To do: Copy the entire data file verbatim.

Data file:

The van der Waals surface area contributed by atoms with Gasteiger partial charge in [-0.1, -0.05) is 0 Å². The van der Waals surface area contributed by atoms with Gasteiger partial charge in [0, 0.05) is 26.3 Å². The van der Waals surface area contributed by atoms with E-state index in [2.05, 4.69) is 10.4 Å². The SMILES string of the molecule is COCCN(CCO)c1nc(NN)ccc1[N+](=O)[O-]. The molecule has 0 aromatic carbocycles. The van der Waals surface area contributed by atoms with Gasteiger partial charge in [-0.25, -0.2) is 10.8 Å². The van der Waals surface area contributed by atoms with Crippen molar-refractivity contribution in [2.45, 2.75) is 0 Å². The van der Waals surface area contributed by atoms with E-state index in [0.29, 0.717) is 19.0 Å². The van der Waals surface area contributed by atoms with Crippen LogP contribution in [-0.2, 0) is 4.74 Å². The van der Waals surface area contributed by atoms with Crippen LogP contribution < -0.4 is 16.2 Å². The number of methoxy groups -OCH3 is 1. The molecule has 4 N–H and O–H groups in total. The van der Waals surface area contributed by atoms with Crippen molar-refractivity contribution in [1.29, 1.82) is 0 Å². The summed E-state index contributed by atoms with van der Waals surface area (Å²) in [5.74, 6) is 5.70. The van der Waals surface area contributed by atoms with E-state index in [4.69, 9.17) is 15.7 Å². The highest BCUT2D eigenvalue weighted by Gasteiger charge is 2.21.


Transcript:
The van der Waals surface area contributed by atoms with Gasteiger partial charge in [-0.1, -0.05) is 0 Å². The van der Waals surface area contributed by atoms with Gasteiger partial charge in [0, 0.05) is 26.3 Å². The van der Waals surface area contributed by atoms with E-state index in [2.05, 4.69) is 10.4 Å². The SMILES string of the molecule is COCCN(CCO)c1nc(NN)ccc1[N+](=O)[O-]. The molecule has 0 aromatic carbocycles. The van der Waals surface area contributed by atoms with Gasteiger partial charge in [-0.25, -0.2) is 10.8 Å². The van der Waals surface area contributed by atoms with Crippen molar-refractivity contribution in [2.45, 2.75) is 0 Å². The van der Waals surface area contributed by atoms with E-state index in [0.29, 0.717) is 19.0 Å². The van der Waals surface area contributed by atoms with Crippen LogP contribution in [-0.2, 0) is 4.74 Å². The van der Waals surface area contributed by atoms with Crippen LogP contribution < -0.4 is 16.2 Å². The number of methoxy groups -OCH3 is 1. The molecule has 4 N–H and O–H groups in total. The van der Waals surface area contributed by atoms with Crippen molar-refractivity contribution in [1.29, 1.82) is 0 Å². The summed E-state index contributed by atoms with van der Waals surface area (Å²) in [5.74, 6) is 5.70. The van der Waals surface area contributed by atoms with E-state index in [4.69, 9.17) is 15.7 Å². The highest BCUT2D eigenvalue weighted by Gasteiger charge is 2.21.